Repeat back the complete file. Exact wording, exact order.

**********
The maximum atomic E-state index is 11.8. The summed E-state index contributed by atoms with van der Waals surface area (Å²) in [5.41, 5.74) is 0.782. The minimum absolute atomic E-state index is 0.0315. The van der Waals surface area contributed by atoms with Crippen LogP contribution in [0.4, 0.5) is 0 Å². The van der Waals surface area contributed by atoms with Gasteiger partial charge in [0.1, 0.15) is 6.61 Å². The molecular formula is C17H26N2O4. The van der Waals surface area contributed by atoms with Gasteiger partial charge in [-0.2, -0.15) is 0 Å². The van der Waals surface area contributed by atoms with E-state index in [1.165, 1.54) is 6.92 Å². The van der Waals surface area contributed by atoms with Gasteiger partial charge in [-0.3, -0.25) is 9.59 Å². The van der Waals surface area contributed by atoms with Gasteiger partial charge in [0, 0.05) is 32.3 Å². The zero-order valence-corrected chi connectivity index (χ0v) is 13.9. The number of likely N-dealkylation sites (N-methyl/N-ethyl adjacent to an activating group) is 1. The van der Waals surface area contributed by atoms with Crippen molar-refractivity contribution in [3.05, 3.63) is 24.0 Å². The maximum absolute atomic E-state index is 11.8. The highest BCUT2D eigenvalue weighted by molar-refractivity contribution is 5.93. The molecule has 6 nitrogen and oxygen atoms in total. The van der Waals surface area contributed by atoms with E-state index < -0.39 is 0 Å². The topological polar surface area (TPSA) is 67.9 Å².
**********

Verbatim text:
The maximum atomic E-state index is 11.8. The summed E-state index contributed by atoms with van der Waals surface area (Å²) in [5.41, 5.74) is 0.782. The minimum absolute atomic E-state index is 0.0315. The van der Waals surface area contributed by atoms with Crippen LogP contribution in [0.4, 0.5) is 0 Å². The van der Waals surface area contributed by atoms with Gasteiger partial charge in [0.1, 0.15) is 6.61 Å². The molecular formula is C17H26N2O4. The van der Waals surface area contributed by atoms with Gasteiger partial charge in [-0.2, -0.15) is 0 Å². The van der Waals surface area contributed by atoms with E-state index in [1.165, 1.54) is 6.92 Å². The van der Waals surface area contributed by atoms with Gasteiger partial charge in [-0.3, -0.25) is 9.59 Å². The van der Waals surface area contributed by atoms with Gasteiger partial charge in [0, 0.05) is 32.3 Å². The zero-order valence-corrected chi connectivity index (χ0v) is 13.9. The number of likely N-dealkylation sites (N-methyl/N-ethyl adjacent to an activating group) is 1. The van der Waals surface area contributed by atoms with Crippen molar-refractivity contribution in [3.05, 3.63) is 24.0 Å². The maximum absolute atomic E-state index is 11.8. The highest BCUT2D eigenvalue weighted by molar-refractivity contribution is 5.93. The molecule has 6 nitrogen and oxygen atoms in total. The van der Waals surface area contributed by atoms with E-state index < -0.39 is 0 Å². The topological polar surface area (TPSA) is 67.9 Å².